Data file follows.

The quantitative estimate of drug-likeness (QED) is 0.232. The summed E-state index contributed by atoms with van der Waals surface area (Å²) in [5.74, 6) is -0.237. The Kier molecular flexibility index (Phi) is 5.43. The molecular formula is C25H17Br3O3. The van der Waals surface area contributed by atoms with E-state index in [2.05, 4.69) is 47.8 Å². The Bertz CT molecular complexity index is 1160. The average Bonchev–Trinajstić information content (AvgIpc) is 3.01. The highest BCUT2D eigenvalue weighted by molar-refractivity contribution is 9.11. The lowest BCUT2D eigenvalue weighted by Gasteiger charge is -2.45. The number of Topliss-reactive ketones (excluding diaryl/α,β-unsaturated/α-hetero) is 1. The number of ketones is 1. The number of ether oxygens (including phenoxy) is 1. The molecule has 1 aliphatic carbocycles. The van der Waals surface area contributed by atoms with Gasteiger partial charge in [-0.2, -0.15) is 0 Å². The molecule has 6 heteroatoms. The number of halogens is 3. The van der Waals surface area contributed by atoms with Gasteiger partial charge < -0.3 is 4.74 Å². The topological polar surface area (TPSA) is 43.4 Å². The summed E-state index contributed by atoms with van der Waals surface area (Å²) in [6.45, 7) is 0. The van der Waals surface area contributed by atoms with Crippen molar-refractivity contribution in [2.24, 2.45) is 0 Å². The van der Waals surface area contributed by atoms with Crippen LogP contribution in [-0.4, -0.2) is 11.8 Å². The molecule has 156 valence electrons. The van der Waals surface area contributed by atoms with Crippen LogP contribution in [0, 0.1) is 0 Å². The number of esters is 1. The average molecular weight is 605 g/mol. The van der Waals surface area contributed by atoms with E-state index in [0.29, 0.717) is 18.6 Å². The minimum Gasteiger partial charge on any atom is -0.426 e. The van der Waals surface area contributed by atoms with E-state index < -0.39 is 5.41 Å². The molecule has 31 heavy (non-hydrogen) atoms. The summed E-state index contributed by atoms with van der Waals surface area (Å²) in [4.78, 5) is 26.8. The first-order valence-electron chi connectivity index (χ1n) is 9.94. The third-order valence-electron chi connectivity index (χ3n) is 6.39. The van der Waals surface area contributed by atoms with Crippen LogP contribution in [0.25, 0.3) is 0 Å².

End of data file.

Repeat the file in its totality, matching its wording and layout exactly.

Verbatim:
The quantitative estimate of drug-likeness (QED) is 0.232. The summed E-state index contributed by atoms with van der Waals surface area (Å²) in [5.74, 6) is -0.237. The Kier molecular flexibility index (Phi) is 5.43. The molecular formula is C25H17Br3O3. The van der Waals surface area contributed by atoms with E-state index in [2.05, 4.69) is 47.8 Å². The Bertz CT molecular complexity index is 1160. The average Bonchev–Trinajstić information content (AvgIpc) is 3.01. The highest BCUT2D eigenvalue weighted by molar-refractivity contribution is 9.11. The lowest BCUT2D eigenvalue weighted by Gasteiger charge is -2.45. The number of Topliss-reactive ketones (excluding diaryl/α,β-unsaturated/α-hetero) is 1. The number of ketones is 1. The number of ether oxygens (including phenoxy) is 1. The molecule has 1 aliphatic carbocycles. The van der Waals surface area contributed by atoms with Gasteiger partial charge in [-0.2, -0.15) is 0 Å². The molecule has 6 heteroatoms. The number of halogens is 3. The van der Waals surface area contributed by atoms with Gasteiger partial charge < -0.3 is 4.74 Å². The topological polar surface area (TPSA) is 43.4 Å². The summed E-state index contributed by atoms with van der Waals surface area (Å²) in [6.45, 7) is 0. The van der Waals surface area contributed by atoms with Crippen molar-refractivity contribution in [2.24, 2.45) is 0 Å². The van der Waals surface area contributed by atoms with Crippen LogP contribution in [-0.4, -0.2) is 11.8 Å². The molecule has 156 valence electrons. The van der Waals surface area contributed by atoms with Crippen LogP contribution in [0, 0.1) is 0 Å². The number of esters is 1. The average molecular weight is 605 g/mol. The van der Waals surface area contributed by atoms with E-state index in [0.29, 0.717) is 18.6 Å². The minimum Gasteiger partial charge on any atom is -0.426 e. The van der Waals surface area contributed by atoms with E-state index < -0.39 is 5.41 Å². The molecule has 31 heavy (non-hydrogen) atoms. The summed E-state index contributed by atoms with van der Waals surface area (Å²) in [4.78, 5) is 26.8. The first-order valence-electron chi connectivity index (χ1n) is 9.94. The third-order valence-electron chi connectivity index (χ3n) is 6.39. The van der Waals surface area contributed by atoms with Crippen LogP contribution in [0.25, 0.3) is 0 Å².